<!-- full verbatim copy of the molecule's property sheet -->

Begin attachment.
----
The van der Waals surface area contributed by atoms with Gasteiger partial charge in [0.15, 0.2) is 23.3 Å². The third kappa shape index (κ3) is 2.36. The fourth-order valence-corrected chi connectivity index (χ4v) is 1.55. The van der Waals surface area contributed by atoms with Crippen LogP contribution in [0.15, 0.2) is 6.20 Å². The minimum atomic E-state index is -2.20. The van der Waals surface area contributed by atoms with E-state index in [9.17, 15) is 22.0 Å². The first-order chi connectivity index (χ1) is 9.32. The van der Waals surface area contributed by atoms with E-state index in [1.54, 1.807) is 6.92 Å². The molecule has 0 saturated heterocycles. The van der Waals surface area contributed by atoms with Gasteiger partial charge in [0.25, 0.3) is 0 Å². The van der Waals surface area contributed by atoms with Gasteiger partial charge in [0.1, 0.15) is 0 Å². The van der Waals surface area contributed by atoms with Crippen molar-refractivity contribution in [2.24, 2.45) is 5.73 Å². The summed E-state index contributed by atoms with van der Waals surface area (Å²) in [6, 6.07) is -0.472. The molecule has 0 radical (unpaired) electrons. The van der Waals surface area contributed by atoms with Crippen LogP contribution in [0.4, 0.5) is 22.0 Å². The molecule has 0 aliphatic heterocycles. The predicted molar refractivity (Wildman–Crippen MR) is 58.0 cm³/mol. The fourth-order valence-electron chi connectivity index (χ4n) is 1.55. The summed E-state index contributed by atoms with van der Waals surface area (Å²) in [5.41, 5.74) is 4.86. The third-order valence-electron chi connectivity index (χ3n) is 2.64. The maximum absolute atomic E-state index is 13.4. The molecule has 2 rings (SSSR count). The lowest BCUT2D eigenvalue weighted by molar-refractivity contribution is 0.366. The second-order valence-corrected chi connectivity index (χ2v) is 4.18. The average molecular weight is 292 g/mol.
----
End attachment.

The van der Waals surface area contributed by atoms with Gasteiger partial charge in [0.15, 0.2) is 23.3 Å². The third kappa shape index (κ3) is 2.36. The fourth-order valence-corrected chi connectivity index (χ4v) is 1.55. The van der Waals surface area contributed by atoms with Crippen LogP contribution in [0.15, 0.2) is 6.20 Å². The minimum atomic E-state index is -2.20. The van der Waals surface area contributed by atoms with E-state index in [9.17, 15) is 22.0 Å². The first-order chi connectivity index (χ1) is 9.32. The van der Waals surface area contributed by atoms with E-state index in [1.54, 1.807) is 6.92 Å². The molecule has 0 saturated heterocycles. The van der Waals surface area contributed by atoms with Gasteiger partial charge in [0.25, 0.3) is 0 Å². The van der Waals surface area contributed by atoms with Gasteiger partial charge in [0.1, 0.15) is 0 Å². The van der Waals surface area contributed by atoms with Crippen molar-refractivity contribution in [2.24, 2.45) is 5.73 Å². The summed E-state index contributed by atoms with van der Waals surface area (Å²) in [6, 6.07) is -0.472. The molecule has 0 radical (unpaired) electrons. The van der Waals surface area contributed by atoms with Crippen LogP contribution in [0.4, 0.5) is 22.0 Å². The molecule has 0 aliphatic heterocycles. The predicted molar refractivity (Wildman–Crippen MR) is 58.0 cm³/mol. The fourth-order valence-electron chi connectivity index (χ4n) is 1.55. The summed E-state index contributed by atoms with van der Waals surface area (Å²) in [5.41, 5.74) is 4.86. The third-order valence-electron chi connectivity index (χ3n) is 2.64. The maximum absolute atomic E-state index is 13.4. The molecule has 2 rings (SSSR count). The lowest BCUT2D eigenvalue weighted by molar-refractivity contribution is 0.366. The second-order valence-corrected chi connectivity index (χ2v) is 4.18. The average molecular weight is 292 g/mol.